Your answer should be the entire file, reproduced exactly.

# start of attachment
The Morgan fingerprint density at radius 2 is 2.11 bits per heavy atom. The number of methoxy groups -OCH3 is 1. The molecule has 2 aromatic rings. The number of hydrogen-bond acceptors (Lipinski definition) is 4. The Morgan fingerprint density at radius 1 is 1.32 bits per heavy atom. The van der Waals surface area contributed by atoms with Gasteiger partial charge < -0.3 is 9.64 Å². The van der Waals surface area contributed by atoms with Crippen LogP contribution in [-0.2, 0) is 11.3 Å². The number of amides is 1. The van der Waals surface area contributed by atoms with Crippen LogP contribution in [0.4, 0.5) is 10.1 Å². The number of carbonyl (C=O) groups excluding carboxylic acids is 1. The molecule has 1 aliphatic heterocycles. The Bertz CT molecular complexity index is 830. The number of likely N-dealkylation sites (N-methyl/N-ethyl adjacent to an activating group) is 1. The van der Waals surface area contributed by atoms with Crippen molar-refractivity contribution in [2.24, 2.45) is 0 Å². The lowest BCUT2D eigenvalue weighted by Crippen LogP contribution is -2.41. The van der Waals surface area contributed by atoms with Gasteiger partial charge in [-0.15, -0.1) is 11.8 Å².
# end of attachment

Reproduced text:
The Morgan fingerprint density at radius 2 is 2.11 bits per heavy atom. The number of methoxy groups -OCH3 is 1. The molecule has 2 aromatic rings. The number of hydrogen-bond acceptors (Lipinski definition) is 4. The Morgan fingerprint density at radius 1 is 1.32 bits per heavy atom. The van der Waals surface area contributed by atoms with Gasteiger partial charge < -0.3 is 9.64 Å². The van der Waals surface area contributed by atoms with Crippen LogP contribution in [-0.2, 0) is 11.3 Å². The number of amides is 1. The van der Waals surface area contributed by atoms with Crippen LogP contribution in [0.4, 0.5) is 10.1 Å². The number of carbonyl (C=O) groups excluding carboxylic acids is 1. The molecule has 1 aliphatic heterocycles. The Bertz CT molecular complexity index is 830. The number of likely N-dealkylation sites (N-methyl/N-ethyl adjacent to an activating group) is 1. The van der Waals surface area contributed by atoms with Crippen molar-refractivity contribution in [2.24, 2.45) is 0 Å². The lowest BCUT2D eigenvalue weighted by Crippen LogP contribution is -2.41. The van der Waals surface area contributed by atoms with Gasteiger partial charge in [-0.15, -0.1) is 11.8 Å².